Whistling in the wind

David TriesmanDavid Triesman on the government’s objectives for the G8 summit

The UK government is in desperate need of good news. That desperation is visceral and next week’s G8 summit in Northern Ireland takes on a sharp importance. It may be portrayed as a cosy fireside chat between relaxed leaders but the content of the final communiqué will provide a tough measure of success or failure.

David Cameron has rightly chosen his focus – all G8s have one. He trailed it at Davos. We seek progress on the terms of international trade to stimulate the world economy. We want international cooperation on collecting tax revenues due from reluctant individuals and companies. And we want new transparency in the global financial sector.

All of this is reasonable enough. With the UK economy flat-lining, much as the Japanese economy did over many years of stagnation, the Prime Minister needs a growth boost from somewhere. He won’t get it from his own Chancellor. The IMF has told George Osborne that his policies will in effect mean the next two general elections in our country will be fought to the harsh music of austerity.

Quite how global leaders with economic agendas as different as, say, Obama, Hollande and Cameron will find anything better than platitudes to express any goal is hard to see. Indeed, the best prospect for stimulus is a EU/US free trade agreement. It would counter the current tendency to nationalist protectionism, and if properly constructed could redress the wholly unfair competitive advantage rich nations enjoy over the poorest.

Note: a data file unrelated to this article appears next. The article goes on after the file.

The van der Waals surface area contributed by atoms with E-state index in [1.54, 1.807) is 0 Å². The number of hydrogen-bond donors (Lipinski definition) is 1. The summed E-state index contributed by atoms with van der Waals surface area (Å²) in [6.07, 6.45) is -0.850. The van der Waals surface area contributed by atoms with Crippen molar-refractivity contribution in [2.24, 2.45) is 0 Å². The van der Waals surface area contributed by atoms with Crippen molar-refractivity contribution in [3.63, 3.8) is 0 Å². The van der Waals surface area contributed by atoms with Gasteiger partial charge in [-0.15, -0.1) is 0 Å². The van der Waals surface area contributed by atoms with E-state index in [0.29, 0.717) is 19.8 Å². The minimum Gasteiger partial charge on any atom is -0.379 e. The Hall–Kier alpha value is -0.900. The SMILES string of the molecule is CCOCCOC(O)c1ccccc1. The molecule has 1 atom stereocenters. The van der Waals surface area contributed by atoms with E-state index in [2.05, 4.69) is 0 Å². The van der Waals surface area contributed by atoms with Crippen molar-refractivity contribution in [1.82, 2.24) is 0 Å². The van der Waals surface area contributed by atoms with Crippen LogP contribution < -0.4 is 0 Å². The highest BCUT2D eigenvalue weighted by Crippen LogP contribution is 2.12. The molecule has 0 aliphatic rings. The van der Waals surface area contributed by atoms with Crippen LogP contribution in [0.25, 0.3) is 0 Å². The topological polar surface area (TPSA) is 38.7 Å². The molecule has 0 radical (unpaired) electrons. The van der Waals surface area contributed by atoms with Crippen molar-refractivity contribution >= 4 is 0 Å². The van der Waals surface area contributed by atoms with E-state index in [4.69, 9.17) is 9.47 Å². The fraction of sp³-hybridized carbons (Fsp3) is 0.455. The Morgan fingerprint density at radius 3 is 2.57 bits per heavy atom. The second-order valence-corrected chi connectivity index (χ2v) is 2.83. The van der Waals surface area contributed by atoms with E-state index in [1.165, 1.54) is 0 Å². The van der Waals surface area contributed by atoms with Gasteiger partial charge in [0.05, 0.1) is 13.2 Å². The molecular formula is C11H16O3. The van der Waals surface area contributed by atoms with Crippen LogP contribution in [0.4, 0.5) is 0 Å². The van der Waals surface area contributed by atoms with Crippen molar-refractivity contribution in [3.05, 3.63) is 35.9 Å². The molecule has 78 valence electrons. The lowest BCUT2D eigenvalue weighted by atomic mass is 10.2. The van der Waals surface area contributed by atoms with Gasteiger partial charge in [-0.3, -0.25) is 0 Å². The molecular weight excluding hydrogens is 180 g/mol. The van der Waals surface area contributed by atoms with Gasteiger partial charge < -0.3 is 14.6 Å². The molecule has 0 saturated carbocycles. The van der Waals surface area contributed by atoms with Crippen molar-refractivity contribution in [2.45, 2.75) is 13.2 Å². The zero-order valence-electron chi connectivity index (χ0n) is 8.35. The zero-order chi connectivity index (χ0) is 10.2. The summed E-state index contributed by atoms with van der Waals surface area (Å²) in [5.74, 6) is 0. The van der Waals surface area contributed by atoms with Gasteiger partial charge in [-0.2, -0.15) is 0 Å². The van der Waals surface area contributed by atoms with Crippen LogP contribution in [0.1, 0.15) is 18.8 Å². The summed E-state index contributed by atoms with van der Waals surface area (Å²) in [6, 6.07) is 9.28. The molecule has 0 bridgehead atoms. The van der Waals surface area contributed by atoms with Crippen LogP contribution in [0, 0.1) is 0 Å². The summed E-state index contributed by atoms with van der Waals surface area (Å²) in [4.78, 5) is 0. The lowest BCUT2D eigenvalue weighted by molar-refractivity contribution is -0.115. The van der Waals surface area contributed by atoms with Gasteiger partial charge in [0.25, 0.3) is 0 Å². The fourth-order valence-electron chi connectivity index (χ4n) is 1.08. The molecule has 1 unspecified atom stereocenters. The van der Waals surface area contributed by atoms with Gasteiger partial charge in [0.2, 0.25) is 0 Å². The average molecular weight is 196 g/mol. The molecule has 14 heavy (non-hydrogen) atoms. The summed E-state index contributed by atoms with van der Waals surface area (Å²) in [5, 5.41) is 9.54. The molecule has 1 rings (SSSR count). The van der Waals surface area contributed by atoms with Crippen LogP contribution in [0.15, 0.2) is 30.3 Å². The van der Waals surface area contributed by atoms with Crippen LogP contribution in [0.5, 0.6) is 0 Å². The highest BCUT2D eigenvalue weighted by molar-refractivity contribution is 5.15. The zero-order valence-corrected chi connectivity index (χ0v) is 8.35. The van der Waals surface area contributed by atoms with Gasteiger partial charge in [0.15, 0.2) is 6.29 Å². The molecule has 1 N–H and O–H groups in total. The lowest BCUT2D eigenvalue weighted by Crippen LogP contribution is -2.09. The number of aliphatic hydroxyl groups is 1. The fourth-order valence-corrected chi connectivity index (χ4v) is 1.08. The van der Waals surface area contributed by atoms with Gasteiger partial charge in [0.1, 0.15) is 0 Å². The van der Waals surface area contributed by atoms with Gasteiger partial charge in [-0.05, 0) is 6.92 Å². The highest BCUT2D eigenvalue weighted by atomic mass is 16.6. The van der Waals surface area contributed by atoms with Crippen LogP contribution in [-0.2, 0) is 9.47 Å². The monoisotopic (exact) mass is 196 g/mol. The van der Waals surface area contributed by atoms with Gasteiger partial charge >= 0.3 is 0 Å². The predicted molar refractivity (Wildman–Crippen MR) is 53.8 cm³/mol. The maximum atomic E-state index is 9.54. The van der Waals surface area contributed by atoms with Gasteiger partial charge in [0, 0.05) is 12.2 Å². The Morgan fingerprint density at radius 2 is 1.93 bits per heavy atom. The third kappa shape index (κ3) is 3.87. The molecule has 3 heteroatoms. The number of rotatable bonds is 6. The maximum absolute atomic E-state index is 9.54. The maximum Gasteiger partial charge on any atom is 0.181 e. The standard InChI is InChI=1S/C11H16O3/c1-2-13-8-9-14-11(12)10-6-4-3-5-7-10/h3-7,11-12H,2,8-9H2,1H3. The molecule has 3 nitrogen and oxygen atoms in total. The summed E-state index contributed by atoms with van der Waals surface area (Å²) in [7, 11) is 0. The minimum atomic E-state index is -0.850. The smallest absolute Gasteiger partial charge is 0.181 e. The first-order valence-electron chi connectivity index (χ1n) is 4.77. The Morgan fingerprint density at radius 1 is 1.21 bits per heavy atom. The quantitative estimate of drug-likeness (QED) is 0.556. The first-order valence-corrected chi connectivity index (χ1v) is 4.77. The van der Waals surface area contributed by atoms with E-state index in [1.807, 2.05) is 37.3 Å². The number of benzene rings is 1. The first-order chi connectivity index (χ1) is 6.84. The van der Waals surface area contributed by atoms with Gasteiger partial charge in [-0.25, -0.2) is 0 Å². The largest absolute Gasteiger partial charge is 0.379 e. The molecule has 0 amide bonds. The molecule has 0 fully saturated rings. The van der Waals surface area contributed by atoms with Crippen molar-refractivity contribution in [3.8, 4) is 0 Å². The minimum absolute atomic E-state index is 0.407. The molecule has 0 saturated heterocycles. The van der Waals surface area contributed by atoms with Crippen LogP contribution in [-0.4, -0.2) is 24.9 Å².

But there is every chance Cameron has set us on the road out of Europe to placate his Euro-sceptics. An own-goal.

On taxation and transparency, several warm-up meetings show a huge difference of opinion. The UK as G8 President wants cooperation on how and where taxes are generated, calculated to eliminate Google-style avoidance; but it is unwilling to hear any foreign view on our tax regime. The equally sensible appeal for transparency is made against the backdrop of telling others we won’t tolerate any arrangements London doesn’t like as the alpha world financial centre.

In both cases, the UK government is trying to have its cake and eat it – seeking cooperation on fundamental propositions from nations from which it is drifting toward divorce. Has it not occurred to Ministers that years of insisting partners are wrong on all these priorities and wanting no future depth of relationship (three cheers for every veto or pretend veto!) will disincline any partner to what the UK suggests?

Focus at the G8 is wise. But not slavishly. No discussion of environmental degradation, or the nuclear ambitions of North Korea and Iran, or on Syria will mean poor preparation for tough times to come.

Finally, if the G8 sticks to UK priorities, some corner of the meeting must be devoted to the collapse of the Doha round. The G8 continually take more value in trade from Africa than they put in. Mispricing of African commodities, for example, drives African poverty. Inflated prices for our sophisticated products and lack of knowledge transfer make things worse. Given the potential for African growth, we would be wrong and myopic. 

Still, there is nowhere better than Northern Ireland to face and resolve the toughest questions.

Lord David Triesman is a Shadow Foreign Affairs Minister in the Lords

Published 13th June 2013

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